Direct applications of computer technology in higher education have largely been devoted to attempts at adapting standard classroom activities to a Web environment. A popular commercial program for facilitating instruction on the Web, for example, is called WebCT, which is short for "web course tools." As its name implies, this program provides instructors with "tools" that permit them to recreate an online version of standard course practices. Instructors using this program, or other course delivery programs, have posted lectures, conducted online discussions, and arranged for students to engage in group-work on the Internet. These activities often highlight problems that exist in many standard classroom activities. For example, in a standard classroom discussion, the fact that only a few students are participating may not be readily apparent to the instructor. Because the class discussion is auditory, the instructor knows that students are hearing the discussion, but may overlook the fact that they may not be listening. The problem of non-participation by large numbers of students is much more evident in an online course because the program logs every contribution that each student makes to the discussion. However, when contingencies are placed on contributing to an online discussion, it is almost impossible for an instructor to evaluate and provide effective feedback to the huge amount of verbal material thus generated.

It would appear that recreating standard course procedures on the Internet is probably not an efficient use of computer technology in higher education. Systematic educational procedures proven to be effective and that make maximal use of the potential of computers are required. Methods must therefore be implemented for monitoring the activities of students and providing them with feedback.

The method my colleagues and I use in some of our undergraduate courses is called computer-aided personalized system of instruction (CAPSI). In this method, which is based on Keller's (1968) personalized system of instruction, students proceed through the course material by completing unit assignments on study questions designed to initiate student inquiry. Students who are further advanced act as peer reviewers. To ensure high- quality student involvement, the program requires that the instructor, teaching assistant, or two peer reviewers evaluate or review a student's unit assignment and provide feedback to the student. Students must demonstrate mastery on a unit in order to proceed to the next one. In addition, all assignments and the feedback provided are recorded automatically for the instructor to sample. Students receive as many attempts as they need to demonstrate mastery of a unit, but at least one hour for restudy must elapse between successive attempts. There is also a built-in appeal process for arguing the validity of a given answer. The program is applicable to any course topic and any set of questions or problems. It has been used successfully over several decades in a number of psychology courses at the University of Manitoba (Kinsner & Pear, 1988; Pear & Crone-Todd, 1999; Pear & Kinsner, 1988; Pear & Novak, 1996).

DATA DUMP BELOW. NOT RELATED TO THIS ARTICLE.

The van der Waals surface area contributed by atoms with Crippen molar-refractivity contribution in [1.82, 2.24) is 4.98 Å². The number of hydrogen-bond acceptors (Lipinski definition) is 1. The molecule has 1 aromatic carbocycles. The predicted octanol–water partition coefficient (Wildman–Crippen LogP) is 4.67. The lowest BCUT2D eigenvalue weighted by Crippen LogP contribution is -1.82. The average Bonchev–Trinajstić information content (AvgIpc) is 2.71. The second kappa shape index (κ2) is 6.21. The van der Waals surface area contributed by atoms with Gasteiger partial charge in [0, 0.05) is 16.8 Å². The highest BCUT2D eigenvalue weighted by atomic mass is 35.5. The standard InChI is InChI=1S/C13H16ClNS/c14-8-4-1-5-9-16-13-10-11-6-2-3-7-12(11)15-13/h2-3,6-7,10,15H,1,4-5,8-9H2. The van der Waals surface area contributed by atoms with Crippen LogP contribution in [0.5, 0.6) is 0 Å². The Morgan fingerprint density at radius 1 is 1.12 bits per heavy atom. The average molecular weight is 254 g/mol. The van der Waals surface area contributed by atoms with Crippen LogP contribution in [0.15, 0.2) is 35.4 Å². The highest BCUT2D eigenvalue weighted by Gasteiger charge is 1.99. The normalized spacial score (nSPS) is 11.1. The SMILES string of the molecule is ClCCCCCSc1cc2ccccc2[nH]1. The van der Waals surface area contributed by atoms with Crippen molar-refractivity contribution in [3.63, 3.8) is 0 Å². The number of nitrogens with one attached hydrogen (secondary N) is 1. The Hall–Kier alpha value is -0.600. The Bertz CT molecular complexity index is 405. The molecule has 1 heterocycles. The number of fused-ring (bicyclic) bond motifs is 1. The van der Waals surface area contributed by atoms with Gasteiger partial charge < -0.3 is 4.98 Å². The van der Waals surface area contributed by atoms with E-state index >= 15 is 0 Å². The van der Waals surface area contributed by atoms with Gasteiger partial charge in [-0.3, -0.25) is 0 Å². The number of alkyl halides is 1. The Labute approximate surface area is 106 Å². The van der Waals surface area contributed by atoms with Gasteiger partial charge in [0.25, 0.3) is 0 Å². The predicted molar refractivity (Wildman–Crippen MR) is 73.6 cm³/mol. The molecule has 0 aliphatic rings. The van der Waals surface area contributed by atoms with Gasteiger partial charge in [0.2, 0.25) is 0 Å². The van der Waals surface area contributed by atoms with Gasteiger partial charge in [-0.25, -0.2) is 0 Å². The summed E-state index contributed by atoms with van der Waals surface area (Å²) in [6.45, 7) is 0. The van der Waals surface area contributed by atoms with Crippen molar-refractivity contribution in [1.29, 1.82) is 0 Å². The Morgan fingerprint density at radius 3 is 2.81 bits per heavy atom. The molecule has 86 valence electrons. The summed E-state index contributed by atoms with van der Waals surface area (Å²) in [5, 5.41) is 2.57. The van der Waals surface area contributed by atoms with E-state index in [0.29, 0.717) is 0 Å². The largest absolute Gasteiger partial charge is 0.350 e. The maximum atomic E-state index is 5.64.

In a course using CAPSI, students demonstrate mastery through unit assignments, midterms, and a supervised final exam. Students study the text independently and complete study questions selected by the program from a bank of essay-type questions on the material they have just learned. Students proceed at their own pace through the study units; and, as soon as a student has demonstrated mastery of a unit (defined as correctly answering all questions on the unit assignment), he or she may serve as a peer reviewer on that unit. The program selects peer reviewers for each completed assignment according to an algorithm that takes a number of factors into account, such as the student's current level in the course, the number of times the student has served as a peer reviewer, and the availability of the student to peer review a unit assignment in a timely fashion (i.e., 24 hours from the submission of the assignment). Peer reviewers receive a small amount of course credit each time they review an assignment.